|MadSci Network: Astronomy|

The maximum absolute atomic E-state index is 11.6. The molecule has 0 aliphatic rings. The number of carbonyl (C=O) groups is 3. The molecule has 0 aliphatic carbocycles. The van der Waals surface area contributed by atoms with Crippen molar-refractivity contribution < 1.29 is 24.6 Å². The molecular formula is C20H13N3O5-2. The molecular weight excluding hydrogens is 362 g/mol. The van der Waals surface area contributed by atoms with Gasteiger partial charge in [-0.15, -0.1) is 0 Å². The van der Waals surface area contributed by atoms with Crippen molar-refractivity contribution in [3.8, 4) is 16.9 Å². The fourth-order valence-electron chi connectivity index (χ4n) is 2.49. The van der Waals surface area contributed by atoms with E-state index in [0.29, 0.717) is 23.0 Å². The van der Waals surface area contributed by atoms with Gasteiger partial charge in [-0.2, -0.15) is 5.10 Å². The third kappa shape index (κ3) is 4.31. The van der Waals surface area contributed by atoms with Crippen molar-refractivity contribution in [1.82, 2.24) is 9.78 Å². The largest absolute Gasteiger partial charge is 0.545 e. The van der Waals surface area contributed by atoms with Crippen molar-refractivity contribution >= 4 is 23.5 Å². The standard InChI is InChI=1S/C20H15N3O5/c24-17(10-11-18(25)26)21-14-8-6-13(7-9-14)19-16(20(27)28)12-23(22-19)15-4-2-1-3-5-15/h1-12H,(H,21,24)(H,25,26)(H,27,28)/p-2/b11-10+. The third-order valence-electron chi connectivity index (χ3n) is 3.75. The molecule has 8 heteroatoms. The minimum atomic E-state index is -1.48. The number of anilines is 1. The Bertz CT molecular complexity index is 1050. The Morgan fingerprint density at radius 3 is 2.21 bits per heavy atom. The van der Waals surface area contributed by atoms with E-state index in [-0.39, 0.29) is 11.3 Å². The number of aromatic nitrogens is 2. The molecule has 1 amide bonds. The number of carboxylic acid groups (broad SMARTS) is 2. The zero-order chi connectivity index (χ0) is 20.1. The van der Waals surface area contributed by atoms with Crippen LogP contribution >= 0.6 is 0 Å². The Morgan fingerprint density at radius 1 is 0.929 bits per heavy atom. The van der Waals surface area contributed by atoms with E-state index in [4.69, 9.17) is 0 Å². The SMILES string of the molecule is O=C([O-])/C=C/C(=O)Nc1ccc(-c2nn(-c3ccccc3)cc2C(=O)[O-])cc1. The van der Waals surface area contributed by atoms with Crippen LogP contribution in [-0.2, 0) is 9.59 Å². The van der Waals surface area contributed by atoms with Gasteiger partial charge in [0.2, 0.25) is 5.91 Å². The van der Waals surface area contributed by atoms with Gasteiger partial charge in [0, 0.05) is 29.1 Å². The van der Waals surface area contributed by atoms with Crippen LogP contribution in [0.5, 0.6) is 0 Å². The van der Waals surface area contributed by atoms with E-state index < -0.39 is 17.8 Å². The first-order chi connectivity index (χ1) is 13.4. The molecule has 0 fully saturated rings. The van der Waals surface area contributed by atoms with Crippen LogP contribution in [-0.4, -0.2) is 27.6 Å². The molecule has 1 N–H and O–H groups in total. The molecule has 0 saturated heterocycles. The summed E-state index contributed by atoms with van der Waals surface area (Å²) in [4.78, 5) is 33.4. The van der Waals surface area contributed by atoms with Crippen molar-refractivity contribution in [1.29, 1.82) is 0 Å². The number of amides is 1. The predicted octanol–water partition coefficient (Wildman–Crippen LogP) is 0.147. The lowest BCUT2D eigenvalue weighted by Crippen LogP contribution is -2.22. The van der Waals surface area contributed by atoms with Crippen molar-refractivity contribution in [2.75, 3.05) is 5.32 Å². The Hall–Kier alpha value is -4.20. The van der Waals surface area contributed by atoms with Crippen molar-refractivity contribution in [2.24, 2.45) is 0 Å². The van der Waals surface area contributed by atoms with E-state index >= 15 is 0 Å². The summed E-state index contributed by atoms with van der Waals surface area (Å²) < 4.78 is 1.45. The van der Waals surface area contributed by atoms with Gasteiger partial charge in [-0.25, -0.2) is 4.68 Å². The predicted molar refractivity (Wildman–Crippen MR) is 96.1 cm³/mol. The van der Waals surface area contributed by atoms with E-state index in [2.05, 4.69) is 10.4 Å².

Hi, Why is the sky dark at night? This is at first glance a rather simple question, but it's one that puzzled astronomers for centuries. Edmund Halley (of Halley's Comet fame) worried about it back in the eighteenth century. He wondered why, if we live in an infinite universe with an infinite number of stars, do we not see light from a star no matter where we look? This is now known as "Olbers' Paradox" after the German scientist Heinrich Olbers. Olbers thought that the night sky is dark because some of the stars were hidden by intervening matter (like dust) that blotted out the light from the stars. However, we now know that this just isn't possible. Thermodynamics tells us that the dust would be heated up by the starlight until it glows, so the radiation from the stars would still reach us. The answer actually came from the American poet Edgar Allen Poe. He realized that since there is a limit to how fast light can travel (the speed of light) and that the universe is not infinitely old, the light from the most distant stars just hasn't had enough time to reach us yet. The universe simply isn't old enough to be completely lit up! You can find some more details (including discussion of a few other possible explanations), you could try visting the Olbers' paradox entry in the Usenet Relativity FAQ. Meghan
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